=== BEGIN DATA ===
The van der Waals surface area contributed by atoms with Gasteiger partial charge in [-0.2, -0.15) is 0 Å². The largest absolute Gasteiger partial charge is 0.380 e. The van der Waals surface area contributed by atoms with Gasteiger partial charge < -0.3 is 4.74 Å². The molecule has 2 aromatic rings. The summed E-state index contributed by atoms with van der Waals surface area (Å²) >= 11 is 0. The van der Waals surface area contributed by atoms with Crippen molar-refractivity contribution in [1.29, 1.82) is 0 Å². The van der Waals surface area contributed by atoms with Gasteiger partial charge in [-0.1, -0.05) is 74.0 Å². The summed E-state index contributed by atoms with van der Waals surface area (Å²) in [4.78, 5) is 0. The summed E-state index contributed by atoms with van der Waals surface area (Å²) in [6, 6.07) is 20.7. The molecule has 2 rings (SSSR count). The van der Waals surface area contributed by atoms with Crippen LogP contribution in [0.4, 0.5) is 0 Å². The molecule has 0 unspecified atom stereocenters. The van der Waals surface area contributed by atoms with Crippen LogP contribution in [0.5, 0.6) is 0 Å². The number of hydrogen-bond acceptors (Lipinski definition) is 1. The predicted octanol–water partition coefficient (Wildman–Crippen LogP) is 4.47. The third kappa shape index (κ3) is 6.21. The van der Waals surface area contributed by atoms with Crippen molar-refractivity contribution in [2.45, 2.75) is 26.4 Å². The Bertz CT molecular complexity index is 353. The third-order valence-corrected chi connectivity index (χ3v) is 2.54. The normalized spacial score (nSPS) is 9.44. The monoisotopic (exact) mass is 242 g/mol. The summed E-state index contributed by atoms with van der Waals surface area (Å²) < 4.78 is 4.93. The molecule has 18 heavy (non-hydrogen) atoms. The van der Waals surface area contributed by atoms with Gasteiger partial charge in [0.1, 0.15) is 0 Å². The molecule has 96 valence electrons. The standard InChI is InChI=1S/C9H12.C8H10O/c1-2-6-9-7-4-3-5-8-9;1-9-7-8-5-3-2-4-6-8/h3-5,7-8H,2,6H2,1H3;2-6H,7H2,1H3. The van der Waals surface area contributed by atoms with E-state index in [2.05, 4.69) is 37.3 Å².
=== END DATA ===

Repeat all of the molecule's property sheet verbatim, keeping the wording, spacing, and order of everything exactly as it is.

The van der Waals surface area contributed by atoms with Gasteiger partial charge in [-0.2, -0.15) is 0 Å². The largest absolute Gasteiger partial charge is 0.380 e. The van der Waals surface area contributed by atoms with Gasteiger partial charge < -0.3 is 4.74 Å². The molecule has 2 aromatic rings. The summed E-state index contributed by atoms with van der Waals surface area (Å²) >= 11 is 0. The van der Waals surface area contributed by atoms with Crippen molar-refractivity contribution in [1.29, 1.82) is 0 Å². The van der Waals surface area contributed by atoms with Gasteiger partial charge in [-0.1, -0.05) is 74.0 Å². The summed E-state index contributed by atoms with van der Waals surface area (Å²) in [4.78, 5) is 0. The summed E-state index contributed by atoms with van der Waals surface area (Å²) in [6, 6.07) is 20.7. The molecule has 2 rings (SSSR count). The van der Waals surface area contributed by atoms with Crippen LogP contribution in [0.4, 0.5) is 0 Å². The molecule has 0 unspecified atom stereocenters. The van der Waals surface area contributed by atoms with Crippen LogP contribution in [0.5, 0.6) is 0 Å². The number of hydrogen-bond acceptors (Lipinski definition) is 1. The predicted octanol–water partition coefficient (Wildman–Crippen LogP) is 4.47. The third kappa shape index (κ3) is 6.21. The van der Waals surface area contributed by atoms with Crippen molar-refractivity contribution in [2.45, 2.75) is 26.4 Å². The Bertz CT molecular complexity index is 353. The third-order valence-corrected chi connectivity index (χ3v) is 2.54. The normalized spacial score (nSPS) is 9.44. The monoisotopic (exact) mass is 242 g/mol. The summed E-state index contributed by atoms with van der Waals surface area (Å²) < 4.78 is 4.93. The molecule has 18 heavy (non-hydrogen) atoms. The van der Waals surface area contributed by atoms with Gasteiger partial charge in [0.1, 0.15) is 0 Å². The molecule has 96 valence electrons. The standard InChI is InChI=1S/C9H12.C8H10O/c1-2-6-9-7-4-3-5-8-9;1-9-7-8-5-3-2-4-6-8/h3-5,7-8H,2,6H2,1H3;2-6H,7H2,1H3. The van der Waals surface area contributed by atoms with E-state index in [2.05, 4.69) is 37.3 Å².